Home Industry Deals Leighton buys Siemens out of troubled Silcar
Leighton buys Siemens out of troubled Silcar Featured

Leighton Holdings subsidiary Thiess has acquired Siemens’ half share in struggling NBN contractor Silcar.

Thiess is Leighton’s mining and services subsidiary. Silcar has been a 50/50 joint venture between Thiess and German engineering and electrical giant Siemens.

In a statement to the ASX Leighton said the acquisition of Siemens shares by Thiess was agreed so that “both companies could better focus their respective strategic portfolios.”

Leighton Managing Director Bruce Munro said “This acquisition broadens our services offering to our valued Thiess and Silcar clients and positions Thiess as one of the leading services companies in Australia.”

What the ASX statement did not say was more interesting. Reports have emerged that Silcar's CEO Pat Burke fired eight senior managers from the business last week after millions of dollars in losses from its NBN contracts.

The Australian newspaper said Silcar could be facing losses of up to $60 million on its NBN contracts, which are running late and over budget. It also said that Silcar may be looking to ‘opt out’ of its NBN contracts.

There has been serious management upheaval at Silcar in recent months. Burke is acting in the role of CEO while the company searches for a replacement for Peter Lamell, who left in May. Many other senior executives have also left since Lamell’s departure.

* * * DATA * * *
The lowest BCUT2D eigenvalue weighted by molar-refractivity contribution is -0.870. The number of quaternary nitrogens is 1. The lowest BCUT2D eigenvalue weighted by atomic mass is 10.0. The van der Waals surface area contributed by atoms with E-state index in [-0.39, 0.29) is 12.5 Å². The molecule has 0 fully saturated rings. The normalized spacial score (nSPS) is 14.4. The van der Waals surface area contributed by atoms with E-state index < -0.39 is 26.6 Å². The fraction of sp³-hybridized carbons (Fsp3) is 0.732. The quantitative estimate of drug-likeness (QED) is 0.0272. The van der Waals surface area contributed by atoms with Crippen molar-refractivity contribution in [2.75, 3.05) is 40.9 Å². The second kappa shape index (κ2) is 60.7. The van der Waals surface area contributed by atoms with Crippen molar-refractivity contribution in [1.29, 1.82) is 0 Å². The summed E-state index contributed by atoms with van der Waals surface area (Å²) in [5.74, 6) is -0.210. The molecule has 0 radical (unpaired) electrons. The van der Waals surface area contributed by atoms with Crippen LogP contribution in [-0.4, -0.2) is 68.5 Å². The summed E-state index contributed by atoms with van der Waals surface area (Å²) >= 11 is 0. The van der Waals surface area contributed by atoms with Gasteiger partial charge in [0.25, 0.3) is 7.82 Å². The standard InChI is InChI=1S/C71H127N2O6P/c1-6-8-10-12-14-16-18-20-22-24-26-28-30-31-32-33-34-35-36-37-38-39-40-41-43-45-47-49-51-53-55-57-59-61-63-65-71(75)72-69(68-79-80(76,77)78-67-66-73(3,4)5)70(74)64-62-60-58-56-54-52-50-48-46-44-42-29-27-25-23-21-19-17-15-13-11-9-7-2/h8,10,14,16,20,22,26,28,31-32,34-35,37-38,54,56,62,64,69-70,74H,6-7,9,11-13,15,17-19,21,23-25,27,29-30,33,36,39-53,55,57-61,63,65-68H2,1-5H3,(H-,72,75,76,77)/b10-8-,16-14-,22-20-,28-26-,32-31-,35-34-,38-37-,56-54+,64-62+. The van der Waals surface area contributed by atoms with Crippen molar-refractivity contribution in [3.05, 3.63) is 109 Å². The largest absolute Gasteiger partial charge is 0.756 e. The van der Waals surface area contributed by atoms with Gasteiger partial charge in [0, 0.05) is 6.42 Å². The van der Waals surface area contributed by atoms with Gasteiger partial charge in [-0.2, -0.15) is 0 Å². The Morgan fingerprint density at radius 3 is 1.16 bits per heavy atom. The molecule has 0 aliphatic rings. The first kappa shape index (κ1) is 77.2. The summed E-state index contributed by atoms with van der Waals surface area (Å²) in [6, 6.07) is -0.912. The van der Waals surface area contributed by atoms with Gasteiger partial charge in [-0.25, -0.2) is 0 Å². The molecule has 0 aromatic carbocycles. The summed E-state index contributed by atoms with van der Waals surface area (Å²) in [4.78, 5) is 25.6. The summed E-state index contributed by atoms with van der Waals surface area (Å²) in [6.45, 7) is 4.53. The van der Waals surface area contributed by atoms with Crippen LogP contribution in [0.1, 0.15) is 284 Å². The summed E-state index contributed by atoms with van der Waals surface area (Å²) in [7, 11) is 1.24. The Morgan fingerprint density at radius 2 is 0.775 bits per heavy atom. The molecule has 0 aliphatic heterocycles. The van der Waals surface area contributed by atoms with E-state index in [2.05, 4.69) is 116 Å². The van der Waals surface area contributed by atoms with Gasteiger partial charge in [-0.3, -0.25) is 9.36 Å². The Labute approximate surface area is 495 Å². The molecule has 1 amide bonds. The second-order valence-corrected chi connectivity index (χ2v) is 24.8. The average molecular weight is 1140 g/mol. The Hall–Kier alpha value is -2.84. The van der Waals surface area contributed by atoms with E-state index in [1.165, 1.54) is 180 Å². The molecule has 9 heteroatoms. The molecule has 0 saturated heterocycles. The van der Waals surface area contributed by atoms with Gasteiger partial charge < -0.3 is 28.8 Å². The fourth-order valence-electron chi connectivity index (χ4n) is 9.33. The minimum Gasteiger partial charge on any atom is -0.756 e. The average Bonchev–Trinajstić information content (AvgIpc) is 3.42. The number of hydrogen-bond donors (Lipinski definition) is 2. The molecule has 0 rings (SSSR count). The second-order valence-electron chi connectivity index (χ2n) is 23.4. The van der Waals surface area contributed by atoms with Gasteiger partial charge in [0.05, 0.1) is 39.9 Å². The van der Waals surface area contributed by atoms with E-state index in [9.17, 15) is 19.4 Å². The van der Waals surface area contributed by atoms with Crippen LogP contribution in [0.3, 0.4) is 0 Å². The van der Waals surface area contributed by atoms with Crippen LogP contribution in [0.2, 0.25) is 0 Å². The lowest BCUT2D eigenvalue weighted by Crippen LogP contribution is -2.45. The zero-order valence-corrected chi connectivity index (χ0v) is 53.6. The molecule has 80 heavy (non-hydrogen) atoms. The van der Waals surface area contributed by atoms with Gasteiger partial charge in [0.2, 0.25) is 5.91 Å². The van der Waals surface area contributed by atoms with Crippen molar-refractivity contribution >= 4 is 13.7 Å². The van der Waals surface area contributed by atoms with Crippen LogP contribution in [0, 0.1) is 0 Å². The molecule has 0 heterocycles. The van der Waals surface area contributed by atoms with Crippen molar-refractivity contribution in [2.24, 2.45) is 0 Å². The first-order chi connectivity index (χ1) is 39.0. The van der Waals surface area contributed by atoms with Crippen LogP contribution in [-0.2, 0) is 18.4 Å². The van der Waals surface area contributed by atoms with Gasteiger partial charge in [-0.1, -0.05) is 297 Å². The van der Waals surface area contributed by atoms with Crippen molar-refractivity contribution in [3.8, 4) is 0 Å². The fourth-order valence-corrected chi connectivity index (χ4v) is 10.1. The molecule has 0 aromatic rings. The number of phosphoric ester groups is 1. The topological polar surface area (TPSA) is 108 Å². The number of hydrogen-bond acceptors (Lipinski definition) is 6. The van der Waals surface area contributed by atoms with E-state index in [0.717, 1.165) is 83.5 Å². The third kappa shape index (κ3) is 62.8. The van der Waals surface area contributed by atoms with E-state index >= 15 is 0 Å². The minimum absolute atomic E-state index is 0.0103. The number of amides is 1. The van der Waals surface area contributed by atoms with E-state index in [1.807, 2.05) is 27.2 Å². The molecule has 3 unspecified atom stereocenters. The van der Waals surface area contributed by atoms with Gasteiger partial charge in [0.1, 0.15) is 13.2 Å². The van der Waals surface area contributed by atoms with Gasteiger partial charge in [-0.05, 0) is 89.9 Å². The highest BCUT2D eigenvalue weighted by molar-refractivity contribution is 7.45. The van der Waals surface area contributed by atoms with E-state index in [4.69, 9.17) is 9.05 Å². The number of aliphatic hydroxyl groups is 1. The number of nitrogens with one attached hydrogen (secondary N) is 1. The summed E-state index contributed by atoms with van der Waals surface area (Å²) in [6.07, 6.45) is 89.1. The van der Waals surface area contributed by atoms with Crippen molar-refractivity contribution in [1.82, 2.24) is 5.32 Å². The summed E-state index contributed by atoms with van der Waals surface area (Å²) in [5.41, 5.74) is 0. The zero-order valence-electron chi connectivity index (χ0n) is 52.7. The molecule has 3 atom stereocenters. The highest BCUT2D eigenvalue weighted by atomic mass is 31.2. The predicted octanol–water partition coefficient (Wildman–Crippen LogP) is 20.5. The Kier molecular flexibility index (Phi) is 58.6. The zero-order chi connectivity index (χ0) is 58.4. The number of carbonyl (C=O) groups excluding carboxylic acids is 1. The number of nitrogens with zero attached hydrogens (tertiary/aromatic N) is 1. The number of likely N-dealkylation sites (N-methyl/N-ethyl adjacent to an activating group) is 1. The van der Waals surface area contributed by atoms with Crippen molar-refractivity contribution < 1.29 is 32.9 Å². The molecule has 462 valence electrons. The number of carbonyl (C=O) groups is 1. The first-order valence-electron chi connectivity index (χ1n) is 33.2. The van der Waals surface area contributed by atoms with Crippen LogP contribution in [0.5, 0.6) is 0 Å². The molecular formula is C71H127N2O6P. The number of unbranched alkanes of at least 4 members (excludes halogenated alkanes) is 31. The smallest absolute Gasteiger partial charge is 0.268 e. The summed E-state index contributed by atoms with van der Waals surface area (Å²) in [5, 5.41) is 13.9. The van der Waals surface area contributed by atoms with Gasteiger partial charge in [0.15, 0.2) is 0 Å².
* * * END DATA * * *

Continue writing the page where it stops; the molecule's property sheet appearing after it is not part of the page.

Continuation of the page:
Winning an NBN construction contract has come to be something of a poisoned chalice. NBN contractor Syntheo, a 50/50 joint venture between Lend Lease and Service Stream, is in serious trouble. Service Stream wants out and has suspended its shares on the ASX. It has twice extended the trading halt, and will now not trade until it releases its results in August.

Those results will not make pleasant reading. Syntheo’s NBN contracts represent around half of Service Stream’s revenue, which was $592 million last year. The company borrowed $140 million from ANZ and Westpac in April 2012 to help fund Syntheo’s NBN construction. Its contracts for NBN construction had a potential value of $341 million over three years. Now the Northern territory contract has been ended, with NBN Co itself managing the rollout, and the South Australian work has been cut back.

Silcar has contracts to install the NBN in the ACT and in regional areas of NSW and Queensland. The contracts are worth $380 million over two years, with the option of a further two years at an additional value of $740 million. It is also losing money on the deal.

It looks like things will get worse at Silcar before they get better. Siemens is no doubt glad to see the back of it.


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Graeme Philipson

Graeme Philipson is senior associate editor at iTWire and editor of sister publication CommsWire. He is also founder and Research Director of Connection Research, a market research and analysis firm specialising in the convergence of sustainable, digital and environmental technologies. He has been in the high tech industry for more than 30 years, most of that time as a market researcher, analyst and journalist. He was founding editor of MIS magazine, and is a former editor of Computerworld Australia. He was a research director for Gartner Asia Pacific and research manager for the Yankee Group Australia. He was a long time IT columnist in The Age and The Sydney Morning Herald, and is a recipient of the Kester Award for lifetime achievement in IT journalism.


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